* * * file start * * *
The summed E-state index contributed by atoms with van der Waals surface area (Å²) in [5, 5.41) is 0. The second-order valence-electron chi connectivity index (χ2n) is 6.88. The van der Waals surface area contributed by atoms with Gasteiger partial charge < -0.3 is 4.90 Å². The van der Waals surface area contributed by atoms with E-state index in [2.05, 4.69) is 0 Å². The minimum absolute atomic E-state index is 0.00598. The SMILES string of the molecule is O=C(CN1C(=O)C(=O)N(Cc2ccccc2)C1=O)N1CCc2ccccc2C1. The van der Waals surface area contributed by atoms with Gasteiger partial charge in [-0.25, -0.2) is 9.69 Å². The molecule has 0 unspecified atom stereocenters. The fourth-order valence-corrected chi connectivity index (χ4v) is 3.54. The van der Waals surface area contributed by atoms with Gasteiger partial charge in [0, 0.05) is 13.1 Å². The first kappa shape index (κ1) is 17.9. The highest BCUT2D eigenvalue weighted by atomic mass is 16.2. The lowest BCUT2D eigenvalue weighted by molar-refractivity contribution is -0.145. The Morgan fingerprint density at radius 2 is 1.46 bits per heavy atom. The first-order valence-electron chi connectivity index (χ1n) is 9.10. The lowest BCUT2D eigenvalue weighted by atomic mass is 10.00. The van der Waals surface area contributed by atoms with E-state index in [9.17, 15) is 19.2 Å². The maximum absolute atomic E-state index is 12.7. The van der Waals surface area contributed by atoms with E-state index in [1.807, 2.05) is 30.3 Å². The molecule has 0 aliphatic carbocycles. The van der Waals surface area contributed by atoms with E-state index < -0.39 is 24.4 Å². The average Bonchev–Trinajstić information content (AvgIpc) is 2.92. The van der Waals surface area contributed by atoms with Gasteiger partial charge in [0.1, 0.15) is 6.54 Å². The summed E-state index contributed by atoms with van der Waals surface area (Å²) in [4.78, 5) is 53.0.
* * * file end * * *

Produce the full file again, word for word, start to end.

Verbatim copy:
The summed E-state index contributed by atoms with van der Waals surface area (Å²) in [5, 5.41) is 0. The second-order valence-electron chi connectivity index (χ2n) is 6.88. The van der Waals surface area contributed by atoms with Gasteiger partial charge < -0.3 is 4.90 Å². The van der Waals surface area contributed by atoms with E-state index in [2.05, 4.69) is 0 Å². The minimum absolute atomic E-state index is 0.00598. The SMILES string of the molecule is O=C(CN1C(=O)C(=O)N(Cc2ccccc2)C1=O)N1CCc2ccccc2C1. The van der Waals surface area contributed by atoms with Gasteiger partial charge in [-0.25, -0.2) is 9.69 Å². The molecule has 0 unspecified atom stereocenters. The fourth-order valence-corrected chi connectivity index (χ4v) is 3.54. The van der Waals surface area contributed by atoms with Gasteiger partial charge in [0, 0.05) is 13.1 Å². The first kappa shape index (κ1) is 17.9. The highest BCUT2D eigenvalue weighted by atomic mass is 16.2. The lowest BCUT2D eigenvalue weighted by molar-refractivity contribution is -0.145. The Morgan fingerprint density at radius 2 is 1.46 bits per heavy atom. The first-order valence-electron chi connectivity index (χ1n) is 9.10. The lowest BCUT2D eigenvalue weighted by atomic mass is 10.00. The van der Waals surface area contributed by atoms with E-state index in [9.17, 15) is 19.2 Å². The maximum absolute atomic E-state index is 12.7. The van der Waals surface area contributed by atoms with E-state index in [1.807, 2.05) is 30.3 Å². The molecule has 0 aliphatic carbocycles. The van der Waals surface area contributed by atoms with E-state index < -0.39 is 24.4 Å². The average Bonchev–Trinajstić information content (AvgIpc) is 2.92. The van der Waals surface area contributed by atoms with Gasteiger partial charge in [0.1, 0.15) is 6.54 Å². The summed E-state index contributed by atoms with van der Waals surface area (Å²) in [4.78, 5) is 53.0.